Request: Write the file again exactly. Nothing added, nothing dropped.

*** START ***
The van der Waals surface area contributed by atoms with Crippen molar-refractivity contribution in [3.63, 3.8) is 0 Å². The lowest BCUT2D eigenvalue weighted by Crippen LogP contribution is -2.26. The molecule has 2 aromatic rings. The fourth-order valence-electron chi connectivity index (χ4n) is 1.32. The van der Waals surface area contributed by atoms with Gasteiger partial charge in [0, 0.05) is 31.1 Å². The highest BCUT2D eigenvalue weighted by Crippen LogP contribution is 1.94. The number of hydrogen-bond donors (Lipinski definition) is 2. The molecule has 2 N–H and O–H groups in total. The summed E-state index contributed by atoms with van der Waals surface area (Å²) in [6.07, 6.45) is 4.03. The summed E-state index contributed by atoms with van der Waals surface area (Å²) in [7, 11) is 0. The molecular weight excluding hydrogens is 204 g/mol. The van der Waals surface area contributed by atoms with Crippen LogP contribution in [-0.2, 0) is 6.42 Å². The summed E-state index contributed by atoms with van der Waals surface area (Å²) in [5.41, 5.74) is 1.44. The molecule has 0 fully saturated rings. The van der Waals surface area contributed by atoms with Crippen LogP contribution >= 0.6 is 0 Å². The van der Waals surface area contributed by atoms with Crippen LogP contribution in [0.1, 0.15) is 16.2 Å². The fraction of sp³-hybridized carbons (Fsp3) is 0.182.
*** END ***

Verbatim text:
The van der Waals surface area contributed by atoms with Crippen molar-refractivity contribution in [3.63, 3.8) is 0 Å². The lowest BCUT2D eigenvalue weighted by Crippen LogP contribution is -2.26. The molecule has 2 aromatic rings. The fourth-order valence-electron chi connectivity index (χ4n) is 1.32. The van der Waals surface area contributed by atoms with Gasteiger partial charge in [0, 0.05) is 31.1 Å². The highest BCUT2D eigenvalue weighted by Crippen LogP contribution is 1.94. The number of hydrogen-bond donors (Lipinski definition) is 2. The molecule has 2 N–H and O–H groups in total. The summed E-state index contributed by atoms with van der Waals surface area (Å²) in [6.07, 6.45) is 4.03. The summed E-state index contributed by atoms with van der Waals surface area (Å²) in [7, 11) is 0. The molecular weight excluding hydrogens is 204 g/mol. The van der Waals surface area contributed by atoms with Crippen LogP contribution in [-0.2, 0) is 6.42 Å². The summed E-state index contributed by atoms with van der Waals surface area (Å²) in [5.41, 5.74) is 1.44. The molecule has 0 fully saturated rings. The van der Waals surface area contributed by atoms with Crippen LogP contribution >= 0.6 is 0 Å². The van der Waals surface area contributed by atoms with Crippen LogP contribution in [0.1, 0.15) is 16.2 Å². The fraction of sp³-hybridized carbons (Fsp3) is 0.182.